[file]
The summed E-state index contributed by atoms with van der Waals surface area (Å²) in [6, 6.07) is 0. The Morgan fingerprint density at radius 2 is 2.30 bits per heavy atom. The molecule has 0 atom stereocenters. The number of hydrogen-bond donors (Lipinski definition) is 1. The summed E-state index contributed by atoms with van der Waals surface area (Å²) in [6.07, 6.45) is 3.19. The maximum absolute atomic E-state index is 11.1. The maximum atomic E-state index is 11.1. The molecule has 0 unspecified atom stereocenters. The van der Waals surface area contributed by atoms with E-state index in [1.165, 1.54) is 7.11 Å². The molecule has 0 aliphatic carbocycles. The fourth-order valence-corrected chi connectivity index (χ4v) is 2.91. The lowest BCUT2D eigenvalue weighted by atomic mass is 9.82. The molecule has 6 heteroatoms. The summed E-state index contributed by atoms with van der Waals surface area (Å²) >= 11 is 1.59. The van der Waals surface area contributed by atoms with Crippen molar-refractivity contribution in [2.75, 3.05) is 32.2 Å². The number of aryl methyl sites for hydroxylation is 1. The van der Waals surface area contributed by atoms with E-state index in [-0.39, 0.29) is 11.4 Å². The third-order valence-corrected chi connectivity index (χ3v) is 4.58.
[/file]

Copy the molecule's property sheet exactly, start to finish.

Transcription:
The summed E-state index contributed by atoms with van der Waals surface area (Å²) in [6, 6.07) is 0. The Morgan fingerprint density at radius 2 is 2.30 bits per heavy atom. The molecule has 0 atom stereocenters. The number of hydrogen-bond donors (Lipinski definition) is 1. The summed E-state index contributed by atoms with van der Waals surface area (Å²) in [6.07, 6.45) is 3.19. The maximum absolute atomic E-state index is 11.1. The maximum atomic E-state index is 11.1. The molecule has 0 unspecified atom stereocenters. The van der Waals surface area contributed by atoms with E-state index in [1.165, 1.54) is 7.11 Å². The molecule has 0 aliphatic carbocycles. The fourth-order valence-corrected chi connectivity index (χ4v) is 2.91. The lowest BCUT2D eigenvalue weighted by atomic mass is 9.82. The molecule has 6 heteroatoms. The summed E-state index contributed by atoms with van der Waals surface area (Å²) >= 11 is 1.59. The van der Waals surface area contributed by atoms with Crippen molar-refractivity contribution in [2.75, 3.05) is 32.2 Å². The number of aryl methyl sites for hydroxylation is 1. The van der Waals surface area contributed by atoms with E-state index in [-0.39, 0.29) is 11.4 Å². The third-order valence-corrected chi connectivity index (χ3v) is 4.58.